What is HIV PrEP?

If you are at risk of being infected with HIV (human immunodeficiency virus), you can take medicines that lower your risk for infection. Taking these medicines is called pre-exposure prophylaxis (PrEP).

Is PrEP right for me?

PrEP may be right for you if you are HIV negative and any of the following apply to you:

You have anal or vaginal sex and you:

  • have a sexual partner who is living with HIV (especially if the partner has an unknown or detectable viral load); or
  • are not always using condoms with sex; or
  • have been diagnosed with an STI (sexually transmitted infection) in the past 6 months

You inject drugs and you:

  • have an injection partner who is living with HIV; or
  • share needles, syringes, or other equipment to inject drugs

You have been prescribed HIV PEP (post-exposure prophylaxis) before and you:

  • have ongoing high-risk exposure to HIV through sex or injection drug use
  • If you are a woman and have a partner who is living with HIV and are considering getting pregnant, PrEP may be an option to help protect you and your baby from getting HIV while you try to get pregnant, during pregnancy, or while breastfeeding. Let your Care Pathway Center team know if you are trying to get pregnant.

Check out the CDC HIV Risk Reduction Tool for more information on reducing your HIV risk.

Is PrEP safe?

  • PrEP is very safe but some people experience mild upset stomach when they first start taking the medications.
  • Tell your Care Pathway Center health team about any underlying medical conditions you have, including:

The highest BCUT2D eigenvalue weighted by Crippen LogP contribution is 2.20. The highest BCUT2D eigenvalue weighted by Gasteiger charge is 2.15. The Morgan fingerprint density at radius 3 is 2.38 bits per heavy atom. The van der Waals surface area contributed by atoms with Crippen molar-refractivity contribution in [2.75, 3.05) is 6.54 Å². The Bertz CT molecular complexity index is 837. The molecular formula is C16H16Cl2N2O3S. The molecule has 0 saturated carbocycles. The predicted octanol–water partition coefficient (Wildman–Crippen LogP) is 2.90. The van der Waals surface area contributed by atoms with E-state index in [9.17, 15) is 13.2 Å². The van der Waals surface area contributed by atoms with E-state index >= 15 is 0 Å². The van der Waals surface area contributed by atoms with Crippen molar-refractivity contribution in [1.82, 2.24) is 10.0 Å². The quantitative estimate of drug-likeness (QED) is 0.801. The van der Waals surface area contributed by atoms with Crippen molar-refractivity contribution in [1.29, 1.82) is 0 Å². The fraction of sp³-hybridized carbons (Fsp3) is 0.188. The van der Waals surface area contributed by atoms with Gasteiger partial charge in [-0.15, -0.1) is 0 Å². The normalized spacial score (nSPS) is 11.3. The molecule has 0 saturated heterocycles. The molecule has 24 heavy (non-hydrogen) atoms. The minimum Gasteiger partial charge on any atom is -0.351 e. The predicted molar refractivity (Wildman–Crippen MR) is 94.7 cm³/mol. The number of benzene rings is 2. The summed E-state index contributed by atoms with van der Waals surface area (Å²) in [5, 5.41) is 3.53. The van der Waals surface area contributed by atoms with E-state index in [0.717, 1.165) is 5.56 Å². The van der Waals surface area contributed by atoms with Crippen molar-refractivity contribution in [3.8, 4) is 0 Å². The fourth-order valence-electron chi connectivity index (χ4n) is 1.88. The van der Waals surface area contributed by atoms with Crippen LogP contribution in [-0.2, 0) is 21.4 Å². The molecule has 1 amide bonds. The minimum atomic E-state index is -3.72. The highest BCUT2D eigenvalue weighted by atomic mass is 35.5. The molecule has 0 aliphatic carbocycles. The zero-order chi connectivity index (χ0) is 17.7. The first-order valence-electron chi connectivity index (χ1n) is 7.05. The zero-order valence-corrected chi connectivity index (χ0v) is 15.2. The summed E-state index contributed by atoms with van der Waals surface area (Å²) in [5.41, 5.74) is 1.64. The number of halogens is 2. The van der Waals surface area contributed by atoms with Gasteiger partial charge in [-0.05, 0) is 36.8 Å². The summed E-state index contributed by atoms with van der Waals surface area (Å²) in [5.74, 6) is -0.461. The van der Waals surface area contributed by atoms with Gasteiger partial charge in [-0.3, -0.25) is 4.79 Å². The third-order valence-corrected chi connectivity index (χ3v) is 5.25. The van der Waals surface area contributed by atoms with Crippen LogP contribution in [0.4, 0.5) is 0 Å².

• problems with your kidneys; or
  • a history of osteoporosis or bone disease; or
  • Hepatitis B infection

Can adolescents take PrEP?

Yes. PrEP is approved for use by adolescents who are HIV negative and weigh at least 75 pounds (35 kg) and are at risk for getting HIV from sex or injection drug use.

Can I take PrEP if I was recently exposed to HIV?

If you think you may have been exposed to HIV in the last 72 hours, go to an urgent care center or an emergency department as soon as possible. You may need to start taking medicine for HIV PEP (post-exposure prophylaxis).

What else should I know about PrEP?

PrEP is only one component of protecting yourself from HIV infection. In addition to PrEP, other methods of protection are still recommended, including the use of condoms.

PrEP will not protect you from other STIs (sexually transmitted infections).


How can I start PrEP?

Talk to your primary care provider or contact Care Pathway Center if you think PrEP may be right for you. PrEP is only available by prescription.

  • Before beginning PrEP, you must take an HIV test to make sure you don’t have HIV.
  • While taking PrEP, you will need to have your labs checked every 2-3 months to make sure:
    • you are HIV negative
    • you have no other STIs (sexually transmitted infections)

What if I need to stop taking PrEP?

There are several reasons why people stop taking PrEP:

  • Your risk of getting HIV becomes low because of changes in your life.
  • You don’t want to take a pill as prescribed or forget to take your pills.
  • You have side effects from the medicine that are interfering with your life.
  • Blood tests show that your body is reacting to PrEP in unsafe ways.

If I stopped taking PrEP, how do I start taking it again?

Talk to your Care Pathway Center team if you plan to stop or restart PrEP so we can make sure it is done safely. You will need to take an HIV test before you restart PrEP to make sure you don’t have HIV.

Do I need to take PrEP every day in order to be protected?

If you think that you will not be able to take your PrEP medication as prescribed, talk to your Care Pathway Center team about HIV prevention options that may work better for you.